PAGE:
yet new orleans has changed in a way beyond what i know has changed in me. i dont know why this has surprised me so much. part of the magic of new orleans is that it has never been a place you could pin down or categorize. i have never been to any place like it, and at times, it can feel other-worldly. and when i say that it is a touchpoint for every important conversation going on in our country, consider what that means. economic recovery, urban renewal, arts economies, gun violence, race relations, gentrification, corruption, music, and politics- new orleans has something from experience to contribute to all these national dialogues.
but, for better or for worse, change in new orleans has always happened at a snail's pace. the government is notoriously slow, the erosion of the inner city has been like an acid river eating at the walls of a canyon, and the post-flood recovery has inched back. katrina was a sudden, but inevitable, cataclysm of water built on years and years of neglect, a man-made disaster fomenting for decades.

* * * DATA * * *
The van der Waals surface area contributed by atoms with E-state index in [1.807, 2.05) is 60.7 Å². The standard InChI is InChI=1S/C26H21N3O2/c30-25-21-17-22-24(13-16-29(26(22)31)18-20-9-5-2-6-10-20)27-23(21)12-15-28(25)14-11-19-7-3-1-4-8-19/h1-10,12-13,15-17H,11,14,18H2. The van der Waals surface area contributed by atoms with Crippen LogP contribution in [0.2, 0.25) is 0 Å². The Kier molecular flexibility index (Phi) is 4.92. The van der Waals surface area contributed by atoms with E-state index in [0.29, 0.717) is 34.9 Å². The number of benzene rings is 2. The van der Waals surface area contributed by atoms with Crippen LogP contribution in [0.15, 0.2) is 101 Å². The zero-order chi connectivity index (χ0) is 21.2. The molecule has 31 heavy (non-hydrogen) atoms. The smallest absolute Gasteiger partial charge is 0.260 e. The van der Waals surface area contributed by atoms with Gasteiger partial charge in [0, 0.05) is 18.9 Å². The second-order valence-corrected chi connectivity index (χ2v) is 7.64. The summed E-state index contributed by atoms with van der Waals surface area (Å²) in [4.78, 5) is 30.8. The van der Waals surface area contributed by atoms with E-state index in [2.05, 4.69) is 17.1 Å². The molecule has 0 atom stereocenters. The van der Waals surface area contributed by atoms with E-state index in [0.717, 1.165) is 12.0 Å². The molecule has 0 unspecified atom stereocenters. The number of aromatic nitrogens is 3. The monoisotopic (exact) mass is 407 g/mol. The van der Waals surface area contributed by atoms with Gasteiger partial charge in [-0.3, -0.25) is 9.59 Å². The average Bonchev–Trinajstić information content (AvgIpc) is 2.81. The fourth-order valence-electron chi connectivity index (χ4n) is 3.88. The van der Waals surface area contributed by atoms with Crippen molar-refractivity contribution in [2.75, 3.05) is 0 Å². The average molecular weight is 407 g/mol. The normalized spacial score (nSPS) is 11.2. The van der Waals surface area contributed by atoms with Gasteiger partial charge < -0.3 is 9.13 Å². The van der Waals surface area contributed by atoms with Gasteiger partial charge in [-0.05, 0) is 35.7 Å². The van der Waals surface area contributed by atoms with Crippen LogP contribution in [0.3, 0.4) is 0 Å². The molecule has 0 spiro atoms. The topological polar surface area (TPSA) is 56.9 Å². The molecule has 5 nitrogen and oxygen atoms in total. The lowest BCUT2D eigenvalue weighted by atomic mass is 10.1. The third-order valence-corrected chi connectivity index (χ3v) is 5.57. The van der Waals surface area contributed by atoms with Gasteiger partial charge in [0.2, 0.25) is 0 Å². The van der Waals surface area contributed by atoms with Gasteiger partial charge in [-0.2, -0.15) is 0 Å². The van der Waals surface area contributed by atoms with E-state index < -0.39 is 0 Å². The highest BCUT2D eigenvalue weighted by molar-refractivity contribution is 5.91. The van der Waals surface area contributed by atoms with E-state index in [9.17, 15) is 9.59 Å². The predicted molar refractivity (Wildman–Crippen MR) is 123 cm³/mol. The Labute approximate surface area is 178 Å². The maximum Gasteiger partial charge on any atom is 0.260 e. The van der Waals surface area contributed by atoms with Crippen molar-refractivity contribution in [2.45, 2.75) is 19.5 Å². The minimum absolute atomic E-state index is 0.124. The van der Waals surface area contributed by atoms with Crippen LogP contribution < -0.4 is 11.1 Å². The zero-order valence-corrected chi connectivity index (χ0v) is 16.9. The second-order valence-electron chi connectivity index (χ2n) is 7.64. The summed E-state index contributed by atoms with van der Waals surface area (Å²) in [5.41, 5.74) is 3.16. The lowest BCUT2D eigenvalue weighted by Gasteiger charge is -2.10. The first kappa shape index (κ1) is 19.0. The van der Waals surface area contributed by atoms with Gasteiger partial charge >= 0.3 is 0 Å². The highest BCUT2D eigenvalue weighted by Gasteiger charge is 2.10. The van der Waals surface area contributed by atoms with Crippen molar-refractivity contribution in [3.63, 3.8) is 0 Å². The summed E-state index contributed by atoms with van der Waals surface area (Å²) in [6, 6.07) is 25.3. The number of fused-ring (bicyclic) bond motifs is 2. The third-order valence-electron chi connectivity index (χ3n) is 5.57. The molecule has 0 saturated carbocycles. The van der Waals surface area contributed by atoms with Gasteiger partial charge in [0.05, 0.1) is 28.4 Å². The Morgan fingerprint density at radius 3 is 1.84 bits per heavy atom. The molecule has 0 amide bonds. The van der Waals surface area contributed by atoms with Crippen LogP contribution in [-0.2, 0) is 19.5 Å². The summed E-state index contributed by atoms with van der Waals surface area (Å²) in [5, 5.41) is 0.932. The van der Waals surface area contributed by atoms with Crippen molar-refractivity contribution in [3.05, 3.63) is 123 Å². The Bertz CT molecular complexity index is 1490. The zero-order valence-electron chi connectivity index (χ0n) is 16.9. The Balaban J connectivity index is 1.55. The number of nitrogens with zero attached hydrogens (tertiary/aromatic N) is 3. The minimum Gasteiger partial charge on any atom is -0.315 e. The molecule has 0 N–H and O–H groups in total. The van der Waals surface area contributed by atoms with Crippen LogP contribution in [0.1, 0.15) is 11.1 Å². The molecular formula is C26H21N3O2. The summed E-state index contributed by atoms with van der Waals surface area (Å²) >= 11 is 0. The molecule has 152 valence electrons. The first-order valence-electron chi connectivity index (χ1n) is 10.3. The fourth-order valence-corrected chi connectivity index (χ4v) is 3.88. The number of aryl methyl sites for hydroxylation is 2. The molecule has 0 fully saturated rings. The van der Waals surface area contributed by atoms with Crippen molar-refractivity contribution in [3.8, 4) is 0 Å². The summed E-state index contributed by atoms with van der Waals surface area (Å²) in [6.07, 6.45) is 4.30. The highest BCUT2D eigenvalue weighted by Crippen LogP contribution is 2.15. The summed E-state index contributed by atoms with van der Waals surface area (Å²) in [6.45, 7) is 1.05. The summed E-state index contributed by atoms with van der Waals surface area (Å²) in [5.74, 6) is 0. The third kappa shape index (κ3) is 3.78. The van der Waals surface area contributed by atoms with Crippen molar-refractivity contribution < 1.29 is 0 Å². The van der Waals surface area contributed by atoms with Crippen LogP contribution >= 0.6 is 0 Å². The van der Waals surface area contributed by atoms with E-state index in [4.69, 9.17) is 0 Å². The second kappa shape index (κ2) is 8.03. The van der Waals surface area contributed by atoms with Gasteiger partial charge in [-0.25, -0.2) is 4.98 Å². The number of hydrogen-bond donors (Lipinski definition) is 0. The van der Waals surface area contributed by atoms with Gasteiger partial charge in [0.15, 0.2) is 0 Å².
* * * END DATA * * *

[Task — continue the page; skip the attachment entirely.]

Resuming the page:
yet something has moved too fast now in new orleans. i think it is two-part.
first, i recognized some familiar signs that i have seen elsewhere traveling the country these last two years. vacant store-fronts sit next to vacant store-fronts. "for sale" signs emblazon house after house. there are more people lining up for services and fewer people on the streets outside their houses. in a time of foreclosures, unemployment, and isolation, the recession has left its inimitable mark here, as elsewhere.